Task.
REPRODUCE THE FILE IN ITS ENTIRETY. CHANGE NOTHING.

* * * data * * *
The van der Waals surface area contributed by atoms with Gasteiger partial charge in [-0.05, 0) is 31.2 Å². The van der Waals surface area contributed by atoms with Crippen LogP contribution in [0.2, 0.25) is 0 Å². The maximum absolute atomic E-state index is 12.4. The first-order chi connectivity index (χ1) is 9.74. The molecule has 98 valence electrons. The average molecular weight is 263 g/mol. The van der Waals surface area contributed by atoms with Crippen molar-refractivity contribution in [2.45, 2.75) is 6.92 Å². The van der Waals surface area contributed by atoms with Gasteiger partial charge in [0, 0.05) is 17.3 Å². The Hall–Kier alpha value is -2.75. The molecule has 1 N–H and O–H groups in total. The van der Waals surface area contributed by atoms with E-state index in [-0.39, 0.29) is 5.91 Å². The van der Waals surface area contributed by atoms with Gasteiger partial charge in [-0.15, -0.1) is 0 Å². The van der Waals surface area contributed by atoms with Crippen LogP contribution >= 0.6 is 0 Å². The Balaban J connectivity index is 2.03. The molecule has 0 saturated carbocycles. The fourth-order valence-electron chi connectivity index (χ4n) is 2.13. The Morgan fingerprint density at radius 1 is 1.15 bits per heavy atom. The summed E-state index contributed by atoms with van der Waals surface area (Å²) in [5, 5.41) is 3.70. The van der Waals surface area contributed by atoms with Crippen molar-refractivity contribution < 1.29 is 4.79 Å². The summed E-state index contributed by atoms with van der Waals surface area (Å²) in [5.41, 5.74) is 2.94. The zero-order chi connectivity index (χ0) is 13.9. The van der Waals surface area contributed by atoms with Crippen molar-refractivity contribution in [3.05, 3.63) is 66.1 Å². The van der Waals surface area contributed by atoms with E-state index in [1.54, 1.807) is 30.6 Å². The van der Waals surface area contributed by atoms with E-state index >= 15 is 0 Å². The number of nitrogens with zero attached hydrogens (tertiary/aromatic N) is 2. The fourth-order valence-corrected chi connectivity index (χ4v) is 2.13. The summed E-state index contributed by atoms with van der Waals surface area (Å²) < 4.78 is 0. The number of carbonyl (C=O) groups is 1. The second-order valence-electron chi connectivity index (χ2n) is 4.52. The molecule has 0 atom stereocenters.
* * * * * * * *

The van der Waals surface area contributed by atoms with Gasteiger partial charge in [-0.05, 0) is 31.2 Å². The van der Waals surface area contributed by atoms with Crippen LogP contribution in [0.2, 0.25) is 0 Å². The maximum absolute atomic E-state index is 12.4. The first-order chi connectivity index (χ1) is 9.74. The molecule has 98 valence electrons. The average molecular weight is 263 g/mol. The van der Waals surface area contributed by atoms with Crippen molar-refractivity contribution in [2.45, 2.75) is 6.92 Å². The van der Waals surface area contributed by atoms with Gasteiger partial charge in [0, 0.05) is 17.3 Å². The Hall–Kier alpha value is -2.75. The molecule has 1 N–H and O–H groups in total. The van der Waals surface area contributed by atoms with E-state index in [-0.39, 0.29) is 5.91 Å². The van der Waals surface area contributed by atoms with Gasteiger partial charge in [-0.15, -0.1) is 0 Å². The van der Waals surface area contributed by atoms with Crippen LogP contribution >= 0.6 is 0 Å². The Balaban J connectivity index is 2.03. The molecule has 0 saturated carbocycles. The fourth-order valence-electron chi connectivity index (χ4n) is 2.13. The Morgan fingerprint density at radius 1 is 1.15 bits per heavy atom. The summed E-state index contributed by atoms with van der Waals surface area (Å²) in [5, 5.41) is 3.70. The van der Waals surface area contributed by atoms with Crippen molar-refractivity contribution < 1.29 is 4.79 Å². The summed E-state index contributed by atoms with van der Waals surface area (Å²) in [5.41, 5.74) is 2.94. The zero-order chi connectivity index (χ0) is 13.9. The van der Waals surface area contributed by atoms with Crippen molar-refractivity contribution in [3.05, 3.63) is 66.1 Å². The van der Waals surface area contributed by atoms with E-state index in [1.54, 1.807) is 30.6 Å². The van der Waals surface area contributed by atoms with E-state index >= 15 is 0 Å². The number of nitrogens with zero attached hydrogens (tertiary/aromatic N) is 2. The fourth-order valence-corrected chi connectivity index (χ4v) is 2.13. The summed E-state index contributed by atoms with van der Waals surface area (Å²) < 4.78 is 0. The number of carbonyl (C=O) groups is 1. The second-order valence-electron chi connectivity index (χ2n) is 4.52. The molecule has 0 atom stereocenters.